Notice how dissension grows out of secrecy. Grumbles from those whose pride was offended by the exposing reality of having had their sinfulness revealed, leads them further into sin.

Nevertheless, Stephen under complete submission to God freely allows the Holy Spirit to radiate from him in all wisdom and power from God, revealing wonders and signs through this disciple who was originally called to serve in the seemingly tedious task of handing out food, to the gentiles, no less!

We have cause to reflect on the instance in Lazarus' house when Mary sat at Jesus' feet while Martha worked to prepare the meal, and was far from joyful in doing so. (See Luke 10:38-41.) She was not happy in her vocation, choosing to meditate, or grumble, about Mary not helping her in the kitchen. Often it's heard Martha should have been out at Jesus' feet too, but this is wrong.

Rather it was Martha's calling, or vocation, to be "at Jesus' feet" in the kitchen, while Mary's was literally at his feet as he spoke. Stephen got it right serving and seeing the holiness of his vocation, even if it could be easily seen as a lesser task, compared to the work the apostles were doing, preaching and teaching.

Stephen is found to be the faithful and submissive servant, joyfully allowing God — to be God through him — in his vocation of serving. He is tenacious in the faith given to him as he does the work he is called to do — a contented Martha figure, if you like! However, others fell into the discontented and disgruntled ways like those of Martha. And from this deep-seated secret sin flourishes the actions that see Stephen stoned.

But as Stephen is pelted with the deadly assault he assumes a position that should surprise us. Beaten down by the blows he does not recede into himself as we would expect. Our natural human instinct is to protect our vital organs by huddling in a foetal position. But the picture the scriptures paint of Stephen is far from a man cowering in on himself as he is beaten to death.

In fact as the opposition gnarled its teeth at him, as the mob gathered, and as it was whipped into a feverish frenzy, Stephen gazed! Now to gaze here means to cast one's attention at something. It can be to stare in complete earnestness or in a way that is what we refer to as day-dreaming. Nevertheless, one's focus is completely on a single person, thing, or event.

On what would your attention be if a mob was hurling stones at you? Surprisingly Stephen's was on God. He gazed at God! By the power of the Holy Spirit he saw into heaven, he saw God's glory, and he saw Jesus Christ standing at the right hand of God the Father. And as he saw these things he testified to what he saw, saying, "Behold, I see the heavens opened, and the Son of Man standing at the right hand of God." (Acts 7:56 ESV)

So full of the Holy Spirit, despite being smashed by stones, he testified to the risen presence of Jesus Christ. The reality of the situation allowed Stephen to be drawn out of himself to focus on a heavenly reality, a witness the ears of unbelievers could not stand and still cannot stand today.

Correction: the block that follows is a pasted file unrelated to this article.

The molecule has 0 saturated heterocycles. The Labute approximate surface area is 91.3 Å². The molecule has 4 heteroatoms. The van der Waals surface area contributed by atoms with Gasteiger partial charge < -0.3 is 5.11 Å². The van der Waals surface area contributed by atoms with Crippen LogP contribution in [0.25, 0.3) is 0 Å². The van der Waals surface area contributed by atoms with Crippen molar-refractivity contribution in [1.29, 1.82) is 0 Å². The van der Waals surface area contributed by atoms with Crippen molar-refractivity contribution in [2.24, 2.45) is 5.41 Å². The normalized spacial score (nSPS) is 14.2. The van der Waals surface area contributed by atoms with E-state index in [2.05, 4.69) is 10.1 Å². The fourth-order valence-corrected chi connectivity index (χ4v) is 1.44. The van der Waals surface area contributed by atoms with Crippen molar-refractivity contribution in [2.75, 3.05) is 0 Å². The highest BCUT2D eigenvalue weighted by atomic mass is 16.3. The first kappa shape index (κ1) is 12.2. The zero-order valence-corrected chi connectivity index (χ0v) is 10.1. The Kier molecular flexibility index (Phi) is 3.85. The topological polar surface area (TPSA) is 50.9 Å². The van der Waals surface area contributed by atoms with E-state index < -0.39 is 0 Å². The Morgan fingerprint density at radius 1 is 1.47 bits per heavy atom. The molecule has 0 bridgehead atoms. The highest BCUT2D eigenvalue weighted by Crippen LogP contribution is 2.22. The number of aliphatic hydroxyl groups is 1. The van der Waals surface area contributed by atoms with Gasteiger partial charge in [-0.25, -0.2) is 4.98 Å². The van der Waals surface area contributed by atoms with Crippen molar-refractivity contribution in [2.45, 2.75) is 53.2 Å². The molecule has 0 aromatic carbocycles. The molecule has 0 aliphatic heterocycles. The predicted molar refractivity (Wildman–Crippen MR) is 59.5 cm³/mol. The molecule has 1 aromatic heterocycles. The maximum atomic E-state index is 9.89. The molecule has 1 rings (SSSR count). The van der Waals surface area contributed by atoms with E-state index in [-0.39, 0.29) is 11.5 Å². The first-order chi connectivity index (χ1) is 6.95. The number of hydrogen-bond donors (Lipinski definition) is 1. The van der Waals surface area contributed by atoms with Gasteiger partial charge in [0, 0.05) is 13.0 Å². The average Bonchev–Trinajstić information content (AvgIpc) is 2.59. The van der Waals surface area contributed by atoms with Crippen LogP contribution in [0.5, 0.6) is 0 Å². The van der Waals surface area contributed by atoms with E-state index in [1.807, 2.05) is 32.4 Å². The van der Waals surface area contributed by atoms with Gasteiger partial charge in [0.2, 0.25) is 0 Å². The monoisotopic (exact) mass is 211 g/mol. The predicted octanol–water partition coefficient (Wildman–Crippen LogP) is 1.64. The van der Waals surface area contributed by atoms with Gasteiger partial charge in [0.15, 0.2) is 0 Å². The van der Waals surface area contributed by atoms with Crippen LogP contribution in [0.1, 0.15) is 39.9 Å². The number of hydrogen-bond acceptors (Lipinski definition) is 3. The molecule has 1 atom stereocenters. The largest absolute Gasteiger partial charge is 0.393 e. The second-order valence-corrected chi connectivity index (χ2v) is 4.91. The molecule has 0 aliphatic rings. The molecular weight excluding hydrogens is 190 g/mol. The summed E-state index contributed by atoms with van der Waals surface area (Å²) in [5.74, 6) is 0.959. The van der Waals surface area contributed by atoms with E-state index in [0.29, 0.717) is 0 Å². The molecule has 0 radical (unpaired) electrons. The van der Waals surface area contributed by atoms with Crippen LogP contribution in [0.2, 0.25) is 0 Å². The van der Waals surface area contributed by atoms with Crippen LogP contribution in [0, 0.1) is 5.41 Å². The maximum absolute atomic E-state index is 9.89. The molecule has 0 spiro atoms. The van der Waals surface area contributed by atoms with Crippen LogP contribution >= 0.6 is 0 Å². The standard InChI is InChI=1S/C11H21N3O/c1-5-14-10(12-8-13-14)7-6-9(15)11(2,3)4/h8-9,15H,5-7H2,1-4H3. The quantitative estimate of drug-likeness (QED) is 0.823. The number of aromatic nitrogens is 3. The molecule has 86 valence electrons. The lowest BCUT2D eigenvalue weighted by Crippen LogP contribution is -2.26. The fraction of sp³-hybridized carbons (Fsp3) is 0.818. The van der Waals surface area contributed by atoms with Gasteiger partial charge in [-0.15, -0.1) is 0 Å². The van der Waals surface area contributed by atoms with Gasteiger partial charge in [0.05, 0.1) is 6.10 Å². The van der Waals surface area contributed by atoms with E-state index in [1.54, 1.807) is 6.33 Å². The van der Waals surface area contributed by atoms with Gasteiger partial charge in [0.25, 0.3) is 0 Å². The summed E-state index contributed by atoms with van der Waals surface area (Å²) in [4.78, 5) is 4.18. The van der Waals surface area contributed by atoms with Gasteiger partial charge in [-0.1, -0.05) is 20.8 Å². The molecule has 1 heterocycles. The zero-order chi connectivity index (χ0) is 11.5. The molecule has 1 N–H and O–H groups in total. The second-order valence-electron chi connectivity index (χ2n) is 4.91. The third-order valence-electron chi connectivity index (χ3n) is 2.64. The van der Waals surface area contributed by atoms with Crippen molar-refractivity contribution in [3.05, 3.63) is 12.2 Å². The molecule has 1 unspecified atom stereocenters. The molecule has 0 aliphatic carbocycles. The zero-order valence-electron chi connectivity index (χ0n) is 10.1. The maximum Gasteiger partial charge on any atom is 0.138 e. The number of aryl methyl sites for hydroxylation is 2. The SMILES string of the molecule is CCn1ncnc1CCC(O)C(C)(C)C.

Despite the earthly reality we face here day after day, like Stephen you and I are called to see the greater reality. This reality grows when you allow yourself to hear who God says you are. If you don't, then your reality will always be clouded by your own efforts, your own understanding and your own mortal shortness of attention.

With the reality seen through the Holy Spirit and the Word of God, repentance is produced, together with a craving for the pure spiritual milk of God. You want to pray; you want to study the scriptures and come to know how they are being unfolded in your day to day life. The desire is there and with this desire comes the Spirit's cry within you, as you pray for spiritual, scriptural understanding.

You begin asking more and more for your life to be conformed to that of Jesus' life, and your will to that of the good and gracious will of your Father in heaven. And as you peer into the word of God, you pray that its truth is embedded in you by the Holy Spirit, and your ways and life are understood according what is written.

As this happens, throughout your walk with God in this life, all areas of unbelief are revealed and challenged. There is a continual loosening of your ears and heart and the stiffness of sin is softened so you might repent, and you gaze more and more on the glory of God as you realise it's his grace and power filling you so you do even greater things than Jesus did before he was nailed to the cross and raised from the grave.

This is the position in life, the vocation, Stephen was fulfilling. This is the vocation God seeks to fulfil in you. He wants to be God with you, in you, and through you. He wants you to allow him to be the God that he truly is — healing your sin, giving you faith, that's forgiving, tenacious and fully focused on the greater reality which awaits all who allow God to be God within.

Your vocation is one of holiness and it tastes good. If your Christian life does not taste good, then you've been eating the wrong stuff! So pray that you might stop and allow God to give you the food of life – his holiness, his way, his truth, and his life.